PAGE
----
If you want to know how to move to Austria, then this is the step by step guide that you will be needing. Austria, known as the Republic of Austria, is a well-developed country in Central Europe. It provides a high quality of life for its residents, boasting breathtaking views of the Austrian Alps and pristine lakes that create charming scenery.
Austria is a popular destination for over a million expatriates from around the globe. The country excels in various areas like education, healthcare, work-life balance, and the economy. This is why it has become a prime choice for expats relocating to Europe.
Who Can Move to Austria?
If you’re considering moving to Austria, it’s important to understand the requirements based on your nationality.
For EU Citizens: EU/EEA and Swiss citizens can easily relocate to Austria without needing a visa. You have the right to stay and enjoy the same privileges as Austrian citizens, but you should register for a Certificate of Registration upon arrival.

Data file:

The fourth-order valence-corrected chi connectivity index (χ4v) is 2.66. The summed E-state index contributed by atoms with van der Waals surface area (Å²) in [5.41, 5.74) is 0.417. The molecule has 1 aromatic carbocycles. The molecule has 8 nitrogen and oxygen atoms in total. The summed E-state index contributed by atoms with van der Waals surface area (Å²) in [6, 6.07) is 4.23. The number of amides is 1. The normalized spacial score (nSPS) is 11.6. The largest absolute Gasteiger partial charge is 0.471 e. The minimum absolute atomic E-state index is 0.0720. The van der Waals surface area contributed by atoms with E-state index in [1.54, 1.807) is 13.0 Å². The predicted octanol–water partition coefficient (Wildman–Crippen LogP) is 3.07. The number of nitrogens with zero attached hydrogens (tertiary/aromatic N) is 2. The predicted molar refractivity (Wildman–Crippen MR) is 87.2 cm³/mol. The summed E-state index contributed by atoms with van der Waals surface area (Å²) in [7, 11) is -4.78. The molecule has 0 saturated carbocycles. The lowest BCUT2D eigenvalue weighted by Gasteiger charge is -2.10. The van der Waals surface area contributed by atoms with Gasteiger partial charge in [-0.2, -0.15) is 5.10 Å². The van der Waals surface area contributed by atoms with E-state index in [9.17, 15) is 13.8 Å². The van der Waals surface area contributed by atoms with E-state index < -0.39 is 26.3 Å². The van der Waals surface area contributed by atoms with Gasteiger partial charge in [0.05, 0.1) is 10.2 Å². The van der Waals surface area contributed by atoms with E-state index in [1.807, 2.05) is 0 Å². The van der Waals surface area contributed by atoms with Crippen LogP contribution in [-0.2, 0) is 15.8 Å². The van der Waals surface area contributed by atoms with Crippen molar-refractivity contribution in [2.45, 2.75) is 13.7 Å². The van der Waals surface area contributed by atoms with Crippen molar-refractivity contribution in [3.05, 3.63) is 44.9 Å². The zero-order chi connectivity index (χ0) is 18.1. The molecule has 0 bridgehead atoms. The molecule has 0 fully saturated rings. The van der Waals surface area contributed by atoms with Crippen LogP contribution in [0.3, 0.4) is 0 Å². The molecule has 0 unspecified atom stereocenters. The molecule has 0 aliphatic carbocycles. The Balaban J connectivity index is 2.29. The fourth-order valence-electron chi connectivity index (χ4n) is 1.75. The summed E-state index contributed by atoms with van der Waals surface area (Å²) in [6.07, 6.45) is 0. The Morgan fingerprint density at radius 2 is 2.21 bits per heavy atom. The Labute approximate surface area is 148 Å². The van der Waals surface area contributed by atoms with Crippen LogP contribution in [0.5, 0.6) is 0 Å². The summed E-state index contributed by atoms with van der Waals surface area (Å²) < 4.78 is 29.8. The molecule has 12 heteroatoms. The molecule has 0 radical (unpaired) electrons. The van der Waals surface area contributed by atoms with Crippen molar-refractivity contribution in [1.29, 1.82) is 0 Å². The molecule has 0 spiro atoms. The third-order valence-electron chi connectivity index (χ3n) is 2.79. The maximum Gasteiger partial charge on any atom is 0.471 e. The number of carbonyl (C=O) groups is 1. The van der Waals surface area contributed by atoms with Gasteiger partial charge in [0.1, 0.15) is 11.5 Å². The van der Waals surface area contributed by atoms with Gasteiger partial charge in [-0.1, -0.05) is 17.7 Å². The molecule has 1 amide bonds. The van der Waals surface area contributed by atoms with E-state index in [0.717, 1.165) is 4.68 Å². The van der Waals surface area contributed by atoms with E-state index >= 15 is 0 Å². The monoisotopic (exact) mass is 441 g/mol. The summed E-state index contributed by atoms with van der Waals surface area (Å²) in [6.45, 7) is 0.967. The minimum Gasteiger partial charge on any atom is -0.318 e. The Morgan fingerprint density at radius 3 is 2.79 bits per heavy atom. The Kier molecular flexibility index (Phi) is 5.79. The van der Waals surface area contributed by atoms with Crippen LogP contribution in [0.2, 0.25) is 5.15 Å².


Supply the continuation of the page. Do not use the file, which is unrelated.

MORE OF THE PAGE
For Non-EU Citizens: Non-EU/EEA/Swiss citizens planning to stay in Austria for over six months must apply for a long-stay visa (Type D) and a residence permit. These are essential for your stay.
Moving to Austria as an EU Citizen
For EU nationals, moving to Austria is relatively straightforward. You can enter without a visa and stay for up to three months. During this time, you’ll have the same rights as Austrian citizens but must register for a Certificate of Registration.
Once settled in Austria, you’re free to work, study, and live there without restrictions.
Moving to Austria as a Non-EU Citizen
Non-EU citizens seeking permanent residence in Austria should start with a Type D visa (long-stay visa). This visa allows entry, after which you can apply for the specific residence permit you need.
Long-stay visas (D visas) are granted for various purposes, including work, study, and family reunification.
Moving to Austria for Work
To work in Austria, non-EU citizens must secure a work permit and a work visa (D visa). The “Red-White-Red Card” work permit is available for highly skilled non-EU workers. You must have a job offer in Austria before applying for this work permit. The application can be submitted by you or your employer.